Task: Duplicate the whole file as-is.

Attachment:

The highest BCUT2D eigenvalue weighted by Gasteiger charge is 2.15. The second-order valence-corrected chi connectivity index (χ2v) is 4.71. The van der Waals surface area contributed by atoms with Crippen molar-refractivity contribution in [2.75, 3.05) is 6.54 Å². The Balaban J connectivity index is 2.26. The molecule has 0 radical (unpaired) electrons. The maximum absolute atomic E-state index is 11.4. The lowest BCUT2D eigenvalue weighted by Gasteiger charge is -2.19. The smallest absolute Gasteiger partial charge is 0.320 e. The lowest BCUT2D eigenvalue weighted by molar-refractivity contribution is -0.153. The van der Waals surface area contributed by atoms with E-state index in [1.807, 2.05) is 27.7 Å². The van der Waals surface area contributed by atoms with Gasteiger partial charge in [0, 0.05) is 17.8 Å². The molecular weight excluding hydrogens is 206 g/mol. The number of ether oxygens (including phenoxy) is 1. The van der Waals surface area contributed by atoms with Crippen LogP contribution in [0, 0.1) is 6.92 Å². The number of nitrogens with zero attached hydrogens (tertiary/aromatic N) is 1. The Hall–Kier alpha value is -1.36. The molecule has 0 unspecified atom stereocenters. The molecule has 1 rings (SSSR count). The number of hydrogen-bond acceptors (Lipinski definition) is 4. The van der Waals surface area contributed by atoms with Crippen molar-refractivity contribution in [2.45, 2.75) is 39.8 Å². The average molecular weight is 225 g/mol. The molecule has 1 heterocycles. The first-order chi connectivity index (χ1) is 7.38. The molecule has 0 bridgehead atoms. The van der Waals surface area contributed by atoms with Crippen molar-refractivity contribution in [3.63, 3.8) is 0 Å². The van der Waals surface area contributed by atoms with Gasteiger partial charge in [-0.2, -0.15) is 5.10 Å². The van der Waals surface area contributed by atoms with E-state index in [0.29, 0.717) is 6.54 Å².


The highest BCUT2D eigenvalue weighted by Gasteiger charge is 2.15. The second-order valence-corrected chi connectivity index (χ2v) is 4.71. The van der Waals surface area contributed by atoms with Crippen molar-refractivity contribution in [2.75, 3.05) is 6.54 Å². The Balaban J connectivity index is 2.26. The molecule has 0 radical (unpaired) electrons. The maximum absolute atomic E-state index is 11.4. The lowest BCUT2D eigenvalue weighted by Gasteiger charge is -2.19. The smallest absolute Gasteiger partial charge is 0.320 e. The lowest BCUT2D eigenvalue weighted by molar-refractivity contribution is -0.153. The van der Waals surface area contributed by atoms with E-state index in [1.807, 2.05) is 27.7 Å². The van der Waals surface area contributed by atoms with Gasteiger partial charge in [0, 0.05) is 17.8 Å². The molecular weight excluding hydrogens is 206 g/mol. The number of ether oxygens (including phenoxy) is 1. The van der Waals surface area contributed by atoms with Crippen LogP contribution in [0, 0.1) is 6.92 Å². The number of nitrogens with zero attached hydrogens (tertiary/aromatic N) is 1. The Hall–Kier alpha value is -1.36. The molecule has 0 unspecified atom stereocenters. The molecule has 1 rings (SSSR count). The number of hydrogen-bond acceptors (Lipinski definition) is 4. The van der Waals surface area contributed by atoms with Crippen molar-refractivity contribution in [2.45, 2.75) is 39.8 Å². The average molecular weight is 225 g/mol. The molecule has 1 heterocycles. The first-order chi connectivity index (χ1) is 7.38. The molecule has 0 bridgehead atoms. The van der Waals surface area contributed by atoms with Crippen molar-refractivity contribution in [3.63, 3.8) is 0 Å². The van der Waals surface area contributed by atoms with Gasteiger partial charge in [-0.2, -0.15) is 5.10 Å². The van der Waals surface area contributed by atoms with E-state index in [0.29, 0.717) is 6.54 Å².